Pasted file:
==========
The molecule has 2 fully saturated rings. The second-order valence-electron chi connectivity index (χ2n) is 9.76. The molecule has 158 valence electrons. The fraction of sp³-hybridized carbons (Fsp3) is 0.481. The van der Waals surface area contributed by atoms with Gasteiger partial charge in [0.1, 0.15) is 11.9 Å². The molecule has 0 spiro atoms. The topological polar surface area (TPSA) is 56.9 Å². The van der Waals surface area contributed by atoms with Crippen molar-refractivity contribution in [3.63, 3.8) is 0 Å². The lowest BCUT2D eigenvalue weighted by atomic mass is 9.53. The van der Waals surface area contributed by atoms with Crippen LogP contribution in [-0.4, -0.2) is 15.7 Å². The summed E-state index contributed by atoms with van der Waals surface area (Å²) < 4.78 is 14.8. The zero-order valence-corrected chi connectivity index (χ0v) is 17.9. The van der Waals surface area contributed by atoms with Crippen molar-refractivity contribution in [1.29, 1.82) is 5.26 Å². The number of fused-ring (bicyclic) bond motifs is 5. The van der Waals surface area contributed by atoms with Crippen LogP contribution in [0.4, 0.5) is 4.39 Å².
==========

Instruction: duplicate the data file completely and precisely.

The molecule has 2 fully saturated rings. The second-order valence-electron chi connectivity index (χ2n) is 9.76. The molecule has 158 valence electrons. The fraction of sp³-hybridized carbons (Fsp3) is 0.481. The van der Waals surface area contributed by atoms with Gasteiger partial charge in [0.1, 0.15) is 11.9 Å². The molecule has 0 spiro atoms. The topological polar surface area (TPSA) is 56.9 Å². The van der Waals surface area contributed by atoms with Crippen molar-refractivity contribution in [3.63, 3.8) is 0 Å². The lowest BCUT2D eigenvalue weighted by atomic mass is 9.53. The van der Waals surface area contributed by atoms with Crippen LogP contribution in [-0.4, -0.2) is 15.7 Å². The summed E-state index contributed by atoms with van der Waals surface area (Å²) < 4.78 is 14.8. The zero-order valence-corrected chi connectivity index (χ0v) is 17.9. The van der Waals surface area contributed by atoms with Crippen molar-refractivity contribution in [1.29, 1.82) is 5.26 Å². The number of fused-ring (bicyclic) bond motifs is 5. The van der Waals surface area contributed by atoms with Crippen LogP contribution in [0.4, 0.5) is 4.39 Å².